DW: Exactly.

DN: All right, well, let’s talk for a few minutes about your 50th anniversary and the fact that this is a celebration of your fifty years as a recording artist. And before we talk about a couple of things related to that, just how do you feel about a landmark and a milestone like that?

DW: You know, I never believed that I would be in the business this long. I really didn’t. I always said, “Oh well, I’ll give it twenty years. Maybe.” And after the twenty went by so fast, before I knew it we were at our fortieth year. And it went by much more quickly than I thought it would. And it’s quite a milestone. I’m thrilled to have been able to continue to do what I love doing, singing and recording, and willcontinue to do it.

DN: Obviously if we look back to 1961, ’62 we could look at the charts and we would see many different names: some people who are no longer with us and some people who are still around but not singing anymore. What do you think it is that has allowed you to have fifty years as a recording artist? What do you put it down to?

DW: I’d truly have to say it’s the music I’ve chosen to sing, the composers I’ve been privileged to work with and the consistency— the words have been used on so many occasions of many other artists who decided to jump out of the area of music that they were known for and do other people’s music. And that’s been appreciated by those that have supported this fifty-year career.

DN: Essentially you’ve been with three main recording companies over the years, although of course there are projects you’ve done for independent labels. So I just want to ask you to take a very quick walk down memory lane and if you could single out—and again, I know this is difficult—a very particular album from each of those recording companies that still stands out to you as amongst your best work. So let’s start at Scepter. Is there a particular Scepter album that is just your prime favourite?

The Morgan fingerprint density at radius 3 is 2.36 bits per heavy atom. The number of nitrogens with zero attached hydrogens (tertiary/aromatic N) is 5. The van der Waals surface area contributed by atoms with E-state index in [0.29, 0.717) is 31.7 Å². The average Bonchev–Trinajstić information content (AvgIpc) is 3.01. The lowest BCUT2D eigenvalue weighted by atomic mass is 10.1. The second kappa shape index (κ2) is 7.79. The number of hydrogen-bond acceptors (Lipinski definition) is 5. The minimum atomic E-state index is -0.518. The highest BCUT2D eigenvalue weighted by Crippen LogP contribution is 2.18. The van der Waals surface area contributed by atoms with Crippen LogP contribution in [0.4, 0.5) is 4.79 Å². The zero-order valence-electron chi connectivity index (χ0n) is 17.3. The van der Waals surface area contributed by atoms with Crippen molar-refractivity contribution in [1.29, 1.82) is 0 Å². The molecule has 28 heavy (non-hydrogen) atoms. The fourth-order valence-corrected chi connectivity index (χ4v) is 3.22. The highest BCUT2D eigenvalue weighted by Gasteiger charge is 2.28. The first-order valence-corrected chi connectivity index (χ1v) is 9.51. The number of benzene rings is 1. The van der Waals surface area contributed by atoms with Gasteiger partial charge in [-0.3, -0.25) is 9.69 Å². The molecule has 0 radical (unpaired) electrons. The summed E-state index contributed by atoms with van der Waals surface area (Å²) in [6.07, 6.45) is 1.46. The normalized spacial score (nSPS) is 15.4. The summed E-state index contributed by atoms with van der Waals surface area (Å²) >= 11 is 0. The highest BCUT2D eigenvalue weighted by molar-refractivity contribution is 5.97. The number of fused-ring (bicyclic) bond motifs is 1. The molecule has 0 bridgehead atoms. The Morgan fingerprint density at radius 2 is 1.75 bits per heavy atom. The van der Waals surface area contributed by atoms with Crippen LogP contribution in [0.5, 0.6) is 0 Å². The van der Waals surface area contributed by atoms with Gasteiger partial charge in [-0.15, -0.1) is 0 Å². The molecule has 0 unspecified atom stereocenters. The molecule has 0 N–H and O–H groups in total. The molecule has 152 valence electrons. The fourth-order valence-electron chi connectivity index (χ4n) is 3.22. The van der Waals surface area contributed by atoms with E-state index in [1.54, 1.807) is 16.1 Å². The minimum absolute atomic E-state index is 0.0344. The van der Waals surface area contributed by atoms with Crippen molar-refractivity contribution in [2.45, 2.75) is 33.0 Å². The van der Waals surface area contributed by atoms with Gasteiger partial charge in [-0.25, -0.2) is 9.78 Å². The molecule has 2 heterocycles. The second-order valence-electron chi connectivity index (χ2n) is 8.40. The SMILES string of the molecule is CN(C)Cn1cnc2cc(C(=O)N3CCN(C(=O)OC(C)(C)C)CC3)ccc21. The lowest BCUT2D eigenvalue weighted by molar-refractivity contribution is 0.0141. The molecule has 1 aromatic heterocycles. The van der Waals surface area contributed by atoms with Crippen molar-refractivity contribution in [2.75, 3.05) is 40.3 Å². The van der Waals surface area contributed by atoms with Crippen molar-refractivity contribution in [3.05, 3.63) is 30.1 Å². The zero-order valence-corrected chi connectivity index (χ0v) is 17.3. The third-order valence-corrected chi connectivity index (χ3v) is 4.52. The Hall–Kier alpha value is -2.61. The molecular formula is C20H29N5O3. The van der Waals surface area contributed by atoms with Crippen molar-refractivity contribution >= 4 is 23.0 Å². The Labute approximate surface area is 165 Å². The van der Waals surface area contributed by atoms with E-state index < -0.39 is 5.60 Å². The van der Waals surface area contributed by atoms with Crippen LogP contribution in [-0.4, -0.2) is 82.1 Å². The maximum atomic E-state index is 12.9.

DW: You know what? I could not choose just one out of Scepter. All of the records that I recorded with Scepter, being the first label I was ever on, they all are my favourites.

DN: Okay, so there’s not one in particular that you’d just say—?

DW: No, I can’t.

DN: Okay, all right. Well, let’s try Warner Bros., see if we’re any more successful in choosing one there.

DW: Well, because the success of recordings was not that great at Warners, but I did do, I think, some wonderful work with them. And one that immediately comes to mind is TRACK OF THE CAT, Thom Bell’s album.

DN: Yes. All right, well then, let’s move on to the third label, which is Arista. So is there an Arista album that stands out for you amongst your favourites; amongst the ones that you personally enjoy listening to?

DW: Well, you know me well enough to know that I don’t listen to my CDs—once they’re recorded, they’re recorded. But I have to admit this particular one, my current one, I have been listening to. It’s easy-listening: I can walk around the house and do a couple of errands, that kind of thing. But with Arista I’d be foolish to not say my very first one. It also gave me two Grammy Awards and also gave me my very first platinum album.

DN: Now, you said that you don’t listen to, once things are recorded, other than this current album. Has that always been true, have you never listened to your recordings afterwards? Have you just gone, “Wow, that’s really good, that sounds really great,” or is it really a matter that once they’re done, they’re done?

DW: No, once they’re done, they’re done. You know that, because I am my worst critic. And if I listen to them I will find a reason to say ‘there’s a note in there that’s not quite right’ so I kinda leave it that I got my work done that has either purchased it or is hearing it on the radio

DN: Well of course, as those who have followed you know, you have done many duets over the years. Are there any duet partners you haven’t yet sung with that you’d like to sing with?

DW: Someday I’d like to do something with Earth, Wind & Fire

DN: Okay, okay, okay.

DW: We keep threatening each other but our schedules just don’t coincide.